Whether it’s economic or ecological forces driving the gears of change,two-wheeled transport is on the up. At Europe’s largest trade show, one particular trend is putting traditionalists’ spokes out of joint – the buzz around electric bikes.
Lovers of all things two-wheeled head to Eurobike, Europe’s biggest bicycle trade fair that takes place in the small German town of Friedrichshafen. Just a short freewheel away from the quiet of Lake Constance, Eurobike is home for four days to over 1,000 exhibitors fighting for the attention of more than 60,000 visitors. And trade is brisk against a backdrop of 20 million bikes sold in Europe last year compared with 13 million cars, prompted in part by recession-hit folk deciding to get around under their own steam. A key talking point this year in the cavernous Messe, a network of 10 hangar-sized sheds on the edge of an airstrip, is the zippy sales of electric bikes – in Germany alone they have increased from 50,000 three years ago to an estimated 300,000 in 2011, according to Eurobike project director Stefan Reisinger. But for traditionalists, new developments in mountain biking technology also pull the crowds. These include the new big wheels – with the increase from 26in wheels to “29ers” apparently offering greater speed and less chance of getting caught in a rut. Cycle clothing and accessories that eschew DayGlo Spandex are also increasingly lucrative. “That’s really something new,” says Reisinger. He’s contemplating British brand Brompton’s Oratory jacket, a winner of the Eurobike Gold Award.
Its stylish exterior is deceptively advanced with each strand of cotton treated with silicon, meaning water will roll straight off. The jacket builds on unashamedly retro designs spearheaded by companies such as Rapha. “I think it’s a trend-setting product,” continues Reisinger. “There will be a huge market in the future not only for clothes made to cycle in, but items you can wear to the office too.”
Reisinger is ever the diplomat. However, out on the conference centre floor if you can differentiate between the seemingly all German, nearly all male demographic, there’s an obvious gentle strain tugging at the different tribes – not least between those who covet an electric bike and those for whom the very concept causes a tremor of disdain.
Father and son Peter and Julian Ackermann have attended every event in Eurobike’s 20-year history. They’re eyeing the stand for Ghost, whose brash, flash mountain bikes carry chunky high- performance hardware. “A real mountain biker has an honour,” says Ackermann senior. “I need to feel the bike hurting my feet so I’d never ride a motor-assisted e-bike,” he jokes, “but I am 57 years old, so maybe in 10 years I’ll need one!”
Oddly, the man with perhaps the strongest claim to being a “real” cyclist at Eurobike can be found exhibiting his own e-bike design. Theo de Rooij took part in eight Tours de France and is one of the founders of the Rabobank team that still competes today. This year his TDR FluxX won the Eurobike Gold Award in the e-bike/Pedelec category. “We can hardly believe it,” says de Rooij of the company he set up only a year ago. “The big issue for an e-bike is where to hide your engine. A lot of the bikes are ugly. Many have funny geometry. Most look more like an engine with a frame built around it.” TDR has tackled the problem by hiding its electric motor in the downward seat tube.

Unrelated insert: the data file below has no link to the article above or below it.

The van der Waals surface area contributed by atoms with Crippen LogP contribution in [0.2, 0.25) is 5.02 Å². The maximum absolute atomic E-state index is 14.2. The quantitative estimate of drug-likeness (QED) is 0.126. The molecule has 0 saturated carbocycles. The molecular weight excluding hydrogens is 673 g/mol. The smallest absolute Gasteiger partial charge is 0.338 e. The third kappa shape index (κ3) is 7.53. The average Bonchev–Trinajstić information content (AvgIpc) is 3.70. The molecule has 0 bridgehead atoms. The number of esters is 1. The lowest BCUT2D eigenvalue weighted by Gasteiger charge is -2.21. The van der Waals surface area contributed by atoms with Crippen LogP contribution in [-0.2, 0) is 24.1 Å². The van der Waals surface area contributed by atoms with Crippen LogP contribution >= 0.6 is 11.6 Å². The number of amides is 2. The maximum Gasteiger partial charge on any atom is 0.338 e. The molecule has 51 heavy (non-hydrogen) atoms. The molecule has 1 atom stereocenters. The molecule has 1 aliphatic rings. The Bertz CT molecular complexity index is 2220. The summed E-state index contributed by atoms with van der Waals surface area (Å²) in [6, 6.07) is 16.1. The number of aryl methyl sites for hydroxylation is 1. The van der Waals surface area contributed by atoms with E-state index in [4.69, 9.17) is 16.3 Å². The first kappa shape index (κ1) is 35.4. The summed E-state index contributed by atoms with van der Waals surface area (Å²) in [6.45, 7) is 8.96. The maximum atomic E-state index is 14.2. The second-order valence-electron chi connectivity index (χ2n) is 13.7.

E-bikes are now pushing beyond an awkward novelty stage into something viable for your future commute. For de Rooij, his development means something simpler than that. “For me, a bicycle should look like a bicycle,” he says. “Otherwise it’s not a bicycle.”
Daimler’s aluminium-frame e-bike, available 2012. After downloading its app, placing your phone in the handlebar dock will act as a key.
Austria’s Sporttech has modelled the IKIN on those all-conquering city runarounds – scooters. Onboard sensors record your momentum while compensating with extra power when needed.
Designed to look like a bicycle, unlike many of the wacky prototypes at the show. Rather than being bolted on as an afterthought, the engine has been cunningly hidden in the framework.
This no-fuss city ride is modified from the regular e-Jalopy bike. The added GreenWheel motor powers the chromoly-steel framed bike.
An attempt to retain attractive, lightweight features with the occasional power of an e-bike when needed.
The Inou will log your GPS position every five seconds so that you can build a photographic and accurate memoir of a journey.
This new range of French-produced saddles offers a wide 180mm design, evening the load for your behind during long rides. The thick, vegetable-tanned leather is pre-softened and waterproofed.
With sleeves cut to aid riders’ movement and subtle reflective strips on the back, this traditional linen jacket from Japanese designer Hideto Suzuki combines craft and intelligent design.
The Cannondale Scalpel Ultimate 29er features the larger 29in wheels that help you cycle faster and smoother. The bike still only weighs in at a light 9.7kg.
Making the e-bike even more of an easy ride, the AGT, short for Automatic Gear Transmission is a fully automatic gear system.